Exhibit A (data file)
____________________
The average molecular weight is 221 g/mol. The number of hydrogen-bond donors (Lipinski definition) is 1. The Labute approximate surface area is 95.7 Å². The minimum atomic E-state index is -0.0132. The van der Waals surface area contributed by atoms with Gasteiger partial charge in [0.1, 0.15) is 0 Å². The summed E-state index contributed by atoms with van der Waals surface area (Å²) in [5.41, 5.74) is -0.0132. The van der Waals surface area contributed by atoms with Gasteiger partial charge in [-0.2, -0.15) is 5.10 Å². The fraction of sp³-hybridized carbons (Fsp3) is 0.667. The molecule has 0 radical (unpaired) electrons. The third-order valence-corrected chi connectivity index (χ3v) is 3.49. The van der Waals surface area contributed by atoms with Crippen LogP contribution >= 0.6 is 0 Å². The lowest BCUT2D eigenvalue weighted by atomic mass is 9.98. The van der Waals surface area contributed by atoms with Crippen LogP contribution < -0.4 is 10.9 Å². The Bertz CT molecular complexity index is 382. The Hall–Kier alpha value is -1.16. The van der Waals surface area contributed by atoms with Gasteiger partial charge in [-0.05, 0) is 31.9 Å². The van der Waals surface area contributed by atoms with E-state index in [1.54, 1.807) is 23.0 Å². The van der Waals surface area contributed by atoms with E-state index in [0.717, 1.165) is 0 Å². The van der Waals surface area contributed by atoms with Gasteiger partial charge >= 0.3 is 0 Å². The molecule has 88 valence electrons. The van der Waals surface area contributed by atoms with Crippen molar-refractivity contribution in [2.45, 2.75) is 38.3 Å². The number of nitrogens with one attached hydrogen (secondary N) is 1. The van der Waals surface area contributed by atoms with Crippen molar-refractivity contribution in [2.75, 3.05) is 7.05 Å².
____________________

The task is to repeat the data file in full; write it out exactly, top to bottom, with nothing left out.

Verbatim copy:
The average molecular weight is 221 g/mol. The number of hydrogen-bond donors (Lipinski definition) is 1. The Labute approximate surface area is 95.7 Å². The minimum atomic E-state index is -0.0132. The van der Waals surface area contributed by atoms with Gasteiger partial charge in [0.1, 0.15) is 0 Å². The summed E-state index contributed by atoms with van der Waals surface area (Å²) in [5.41, 5.74) is -0.0132. The van der Waals surface area contributed by atoms with Gasteiger partial charge in [-0.2, -0.15) is 5.10 Å². The fraction of sp³-hybridized carbons (Fsp3) is 0.667. The molecule has 0 radical (unpaired) electrons. The third-order valence-corrected chi connectivity index (χ3v) is 3.49. The van der Waals surface area contributed by atoms with Crippen LogP contribution >= 0.6 is 0 Å². The lowest BCUT2D eigenvalue weighted by atomic mass is 9.98. The van der Waals surface area contributed by atoms with Crippen LogP contribution < -0.4 is 10.9 Å². The Bertz CT molecular complexity index is 382. The Hall–Kier alpha value is -1.16. The van der Waals surface area contributed by atoms with Gasteiger partial charge in [-0.05, 0) is 31.9 Å². The van der Waals surface area contributed by atoms with E-state index in [1.54, 1.807) is 23.0 Å². The van der Waals surface area contributed by atoms with E-state index in [0.717, 1.165) is 0 Å². The van der Waals surface area contributed by atoms with Gasteiger partial charge >= 0.3 is 0 Å². The molecule has 88 valence electrons. The van der Waals surface area contributed by atoms with Crippen molar-refractivity contribution in [2.45, 2.75) is 38.3 Å². The number of nitrogens with one attached hydrogen (secondary N) is 1. The van der Waals surface area contributed by atoms with Crippen molar-refractivity contribution in [2.75, 3.05) is 7.05 Å².